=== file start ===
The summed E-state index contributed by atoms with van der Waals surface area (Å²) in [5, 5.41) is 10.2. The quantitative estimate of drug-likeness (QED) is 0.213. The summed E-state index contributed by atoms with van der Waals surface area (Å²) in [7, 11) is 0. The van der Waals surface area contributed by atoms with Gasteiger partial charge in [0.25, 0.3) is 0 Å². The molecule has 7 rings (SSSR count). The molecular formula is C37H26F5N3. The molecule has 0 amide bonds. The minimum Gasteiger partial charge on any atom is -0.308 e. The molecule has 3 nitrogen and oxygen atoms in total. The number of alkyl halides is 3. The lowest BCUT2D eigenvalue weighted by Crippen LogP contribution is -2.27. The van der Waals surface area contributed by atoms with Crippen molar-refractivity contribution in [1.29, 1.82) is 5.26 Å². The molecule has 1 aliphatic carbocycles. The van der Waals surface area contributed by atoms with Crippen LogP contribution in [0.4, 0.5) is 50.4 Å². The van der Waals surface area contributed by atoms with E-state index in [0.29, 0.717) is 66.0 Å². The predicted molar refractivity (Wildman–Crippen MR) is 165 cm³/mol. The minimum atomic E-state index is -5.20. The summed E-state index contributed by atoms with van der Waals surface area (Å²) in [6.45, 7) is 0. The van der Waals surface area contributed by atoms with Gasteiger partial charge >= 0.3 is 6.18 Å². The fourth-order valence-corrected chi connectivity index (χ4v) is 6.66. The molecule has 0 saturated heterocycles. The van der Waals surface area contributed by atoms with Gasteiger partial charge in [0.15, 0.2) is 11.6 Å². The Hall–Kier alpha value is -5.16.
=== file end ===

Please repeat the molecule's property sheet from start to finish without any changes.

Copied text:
The summed E-state index contributed by atoms with van der Waals surface area (Å²) in [5, 5.41) is 10.2. The quantitative estimate of drug-likeness (QED) is 0.213. The summed E-state index contributed by atoms with van der Waals surface area (Å²) in [7, 11) is 0. The van der Waals surface area contributed by atoms with Gasteiger partial charge in [0.25, 0.3) is 0 Å². The molecule has 7 rings (SSSR count). The molecular formula is C37H26F5N3. The molecule has 0 amide bonds. The minimum Gasteiger partial charge on any atom is -0.308 e. The molecule has 3 nitrogen and oxygen atoms in total. The number of alkyl halides is 3. The lowest BCUT2D eigenvalue weighted by Crippen LogP contribution is -2.27. The van der Waals surface area contributed by atoms with Crippen molar-refractivity contribution in [1.29, 1.82) is 5.26 Å². The molecule has 1 aliphatic carbocycles. The van der Waals surface area contributed by atoms with Crippen LogP contribution in [0.4, 0.5) is 50.4 Å². The van der Waals surface area contributed by atoms with E-state index in [0.29, 0.717) is 66.0 Å². The predicted molar refractivity (Wildman–Crippen MR) is 165 cm³/mol. The minimum atomic E-state index is -5.20. The summed E-state index contributed by atoms with van der Waals surface area (Å²) in [6.45, 7) is 0. The van der Waals surface area contributed by atoms with Gasteiger partial charge >= 0.3 is 6.18 Å². The fourth-order valence-corrected chi connectivity index (χ4v) is 6.66. The molecule has 0 saturated heterocycles. The van der Waals surface area contributed by atoms with Gasteiger partial charge in [0.15, 0.2) is 11.6 Å². The Hall–Kier alpha value is -5.16.